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For Managers and Employees: How to Transform Your Diversity and Inclusion Program From Stagnation to Action

For Managers and Employees: How to Transform Your Diversity and Inclusion Program From Stagnation to Action

We are all aware of the Starbucks fiasco; over 800 stores are scheduled to shut down for unconscious bias training. While I commend actions being taken, I believe it’s a bandaid approach to solving an issue that takes more than one afternoon and a lot of well known people to plan and facilitate a training of this magnitude. Starbucks had the misfortune (or fortune - it’s all about perspective) of being in the spotlight for a short period of time, and they had to take immediate acton before sales plummeted even further, as a result. However, many more companies are facing the same kind of issues as Starbucks; they are just not getting amplified coverage for their actions. 

I have been thinking about this issue rather extensively and wondering if the topic of diversity and inclusion is just that, a topic that sounds good in theory but has gone sour when it comes to planning and implementing an effective strategy. While we are headed in a positive direction and some companies have implemented a policy or processare managers and employees really embracing the priority practices that come with understanding different perspectives? Implementation of a quality strategy takes commitment, time, and patience within all levels of an organization. 

Some food for thought on how to take action below. 

If you are in a management position or a part of a human resources team, here are three ways to get your company on the right track towards a corporate culture that embraces diversity and inclusion: 

1. Create a safe space for dialogue to take place: Encourage staff to provide ideas and reassure them that their feedback is confidential and will be taken into consideration to further the D&I strategy. 

2. Survey your employees: Conduct an anonymous survey to better understand employee perspectives on this issue. Ask them for ideas and do not assume you know what someone else is thinking.  

3. Offer Ongoing Professional Development Opportunities: Enhance the knowledge base of your employees through articles, trainings, workshops, and lunch and learns to encourage dialogue and additional learning to gain different perspectives on diversity.


If you are an employee, here are three ways you can start impactful dialogue about diversity and inclusion within your company: 

1. Believe in Yourself:  First thing is first; realize you have a voice and a unique perspective to offer your company. If something is bothering you, speak to the appropriate representative within your company.  

2. Start Thoughtful Dialogue: With a unique perspective comes responsibility. Turn your complaints into productive conversations by discussing a problem followed up with an idea or potential solution. 

3. Limit the Gossiping: Gossip tends to manifest negativity, toxicity, and stagnation. If you hear colleagues complaining, choose to stay out of the conversation, or interject with a productive comment.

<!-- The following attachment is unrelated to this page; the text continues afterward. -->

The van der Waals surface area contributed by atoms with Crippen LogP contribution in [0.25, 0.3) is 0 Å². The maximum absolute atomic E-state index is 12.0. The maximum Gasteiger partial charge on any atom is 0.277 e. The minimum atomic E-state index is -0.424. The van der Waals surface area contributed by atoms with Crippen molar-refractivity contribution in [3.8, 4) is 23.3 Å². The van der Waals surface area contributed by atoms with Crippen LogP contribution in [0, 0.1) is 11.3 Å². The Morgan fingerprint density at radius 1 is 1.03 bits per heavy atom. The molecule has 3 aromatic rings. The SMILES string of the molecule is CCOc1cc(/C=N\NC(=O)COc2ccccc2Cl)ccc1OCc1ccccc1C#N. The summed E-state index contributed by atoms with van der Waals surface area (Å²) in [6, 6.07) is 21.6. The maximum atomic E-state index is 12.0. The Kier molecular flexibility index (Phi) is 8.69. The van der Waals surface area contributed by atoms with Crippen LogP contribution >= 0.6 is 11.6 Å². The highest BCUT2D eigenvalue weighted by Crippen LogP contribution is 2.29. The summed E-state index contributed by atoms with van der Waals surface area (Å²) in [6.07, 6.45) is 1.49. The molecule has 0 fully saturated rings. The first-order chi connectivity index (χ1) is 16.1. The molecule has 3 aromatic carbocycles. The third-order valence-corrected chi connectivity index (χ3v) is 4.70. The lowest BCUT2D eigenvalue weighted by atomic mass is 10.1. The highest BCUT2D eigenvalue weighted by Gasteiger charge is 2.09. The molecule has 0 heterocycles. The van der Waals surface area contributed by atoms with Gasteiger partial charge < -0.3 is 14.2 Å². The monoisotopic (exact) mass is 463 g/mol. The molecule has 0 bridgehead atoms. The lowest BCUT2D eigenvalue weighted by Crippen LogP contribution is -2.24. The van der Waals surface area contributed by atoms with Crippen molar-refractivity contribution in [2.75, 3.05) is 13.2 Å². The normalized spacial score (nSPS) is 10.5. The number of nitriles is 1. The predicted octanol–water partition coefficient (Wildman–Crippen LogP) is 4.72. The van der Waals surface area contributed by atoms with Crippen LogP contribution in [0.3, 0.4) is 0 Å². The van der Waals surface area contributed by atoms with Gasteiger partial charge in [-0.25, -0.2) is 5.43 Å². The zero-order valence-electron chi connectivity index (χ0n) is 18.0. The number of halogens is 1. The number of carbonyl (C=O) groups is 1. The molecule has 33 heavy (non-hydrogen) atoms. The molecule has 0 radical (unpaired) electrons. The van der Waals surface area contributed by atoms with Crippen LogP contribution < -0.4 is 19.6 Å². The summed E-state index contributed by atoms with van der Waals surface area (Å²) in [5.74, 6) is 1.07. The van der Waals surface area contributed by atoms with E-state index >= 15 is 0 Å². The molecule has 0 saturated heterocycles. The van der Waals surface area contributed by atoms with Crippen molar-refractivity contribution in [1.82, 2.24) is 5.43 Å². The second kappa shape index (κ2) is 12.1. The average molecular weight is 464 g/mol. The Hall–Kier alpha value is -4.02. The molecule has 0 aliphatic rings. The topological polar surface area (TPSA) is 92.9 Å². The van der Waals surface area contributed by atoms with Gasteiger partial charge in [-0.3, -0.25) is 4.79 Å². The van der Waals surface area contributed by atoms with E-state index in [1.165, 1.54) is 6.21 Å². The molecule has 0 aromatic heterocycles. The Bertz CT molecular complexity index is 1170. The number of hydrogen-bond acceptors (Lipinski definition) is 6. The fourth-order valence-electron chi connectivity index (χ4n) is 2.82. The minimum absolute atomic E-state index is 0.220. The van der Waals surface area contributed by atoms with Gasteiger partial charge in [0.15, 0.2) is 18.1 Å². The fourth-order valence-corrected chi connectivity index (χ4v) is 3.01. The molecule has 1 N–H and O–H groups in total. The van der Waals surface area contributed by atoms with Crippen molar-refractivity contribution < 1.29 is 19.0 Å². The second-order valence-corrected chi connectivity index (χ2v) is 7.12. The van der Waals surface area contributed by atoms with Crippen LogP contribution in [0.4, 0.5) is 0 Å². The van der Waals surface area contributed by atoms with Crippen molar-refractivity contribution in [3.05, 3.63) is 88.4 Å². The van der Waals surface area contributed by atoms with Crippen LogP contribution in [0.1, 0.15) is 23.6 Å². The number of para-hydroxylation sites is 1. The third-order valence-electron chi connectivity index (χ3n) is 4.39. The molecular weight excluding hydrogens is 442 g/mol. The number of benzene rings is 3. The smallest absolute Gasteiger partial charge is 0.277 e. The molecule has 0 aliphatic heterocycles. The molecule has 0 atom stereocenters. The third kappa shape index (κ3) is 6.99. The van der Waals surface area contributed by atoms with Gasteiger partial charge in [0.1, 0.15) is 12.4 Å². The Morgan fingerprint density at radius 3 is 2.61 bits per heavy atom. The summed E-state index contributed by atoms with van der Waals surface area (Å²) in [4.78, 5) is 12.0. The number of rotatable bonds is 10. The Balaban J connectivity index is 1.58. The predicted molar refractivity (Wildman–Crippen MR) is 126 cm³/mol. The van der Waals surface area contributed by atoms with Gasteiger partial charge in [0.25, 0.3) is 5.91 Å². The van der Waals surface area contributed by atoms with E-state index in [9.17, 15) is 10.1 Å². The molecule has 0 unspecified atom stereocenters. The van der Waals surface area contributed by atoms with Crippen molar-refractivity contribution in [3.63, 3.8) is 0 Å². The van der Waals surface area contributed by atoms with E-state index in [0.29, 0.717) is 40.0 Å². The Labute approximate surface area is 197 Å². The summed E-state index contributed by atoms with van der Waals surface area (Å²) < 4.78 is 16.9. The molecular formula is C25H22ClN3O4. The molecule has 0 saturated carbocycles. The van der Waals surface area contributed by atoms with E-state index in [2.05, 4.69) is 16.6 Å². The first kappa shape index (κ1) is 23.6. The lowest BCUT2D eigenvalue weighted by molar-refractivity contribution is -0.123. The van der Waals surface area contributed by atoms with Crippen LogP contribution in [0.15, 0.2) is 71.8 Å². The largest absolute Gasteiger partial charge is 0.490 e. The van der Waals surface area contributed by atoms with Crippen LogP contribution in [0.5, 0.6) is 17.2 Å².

Keep in mind that these tips are not quick fixes; it takes time for change to happen. It’s just a part of how we operate as human beings. We all have to start somewhere.

I Attempted To Do A Headstand And...

I Attempted To Do A Headstand And...

...I toppled over onto the opposite side of my mat thankful that I didn't break my neck or back. I failed to do a headstand once again. I have been trying to do this pose for over a year now, and this was the first time I felt like my core was actually going to help my legs go up in the air. Alas, this day was not the day for a headstand.

I could translate this 'failure' into a shameful negative experience, but falling over like a three year old was the best thing that could have ever happened to me. It gave me the confidence to keep trying. I will admit, I was embarrassed to fall in front people who seemed to invert their bodies with complete ease. I was also scared to fall over; fearful that I would break a vital part of my body. But guess what? I didn't break anything, and no one laughed at me. In fact, I signed up for Yoga Teacher Training at Be Here Now Yoga in Washington, DC, and I just completed the training. 

On my way home after this yoga class, I thought about how much my practice has developed over time. What's awesome is that I gained the capacity to attempt challenging poses over time. What's not awesome is that I never made time to acknowledge my progress. 


I remind myself about that poignant moment on the mat when my mind takes over with reluctance, fear, or impatience. What is the point of being paralyzed with thought when my confidence is strengthened through trial and error? 

The day I do a headstand will be a glorious day; I will acknowledge this personal accomplishment, let you know how long it took me to get there, and keep practicing another challenge. Until then, I anticipate having many more failed attempts but I need to give myself credit for practicing. More often than ever we condition ourselves to focus on things we can't do rather than celebrating how far we have come. 

My Takeaways For You: 

1.  Think about all the times you didn't acknowledge the progress you have made but you put yourself down instead.  The next time you put yourself down, think about the flip side. What can you give yourself credit for?

2. Failure is key to immense learning and progress. 

3. Significant rewards are a result of perseverance, patience, and hard work.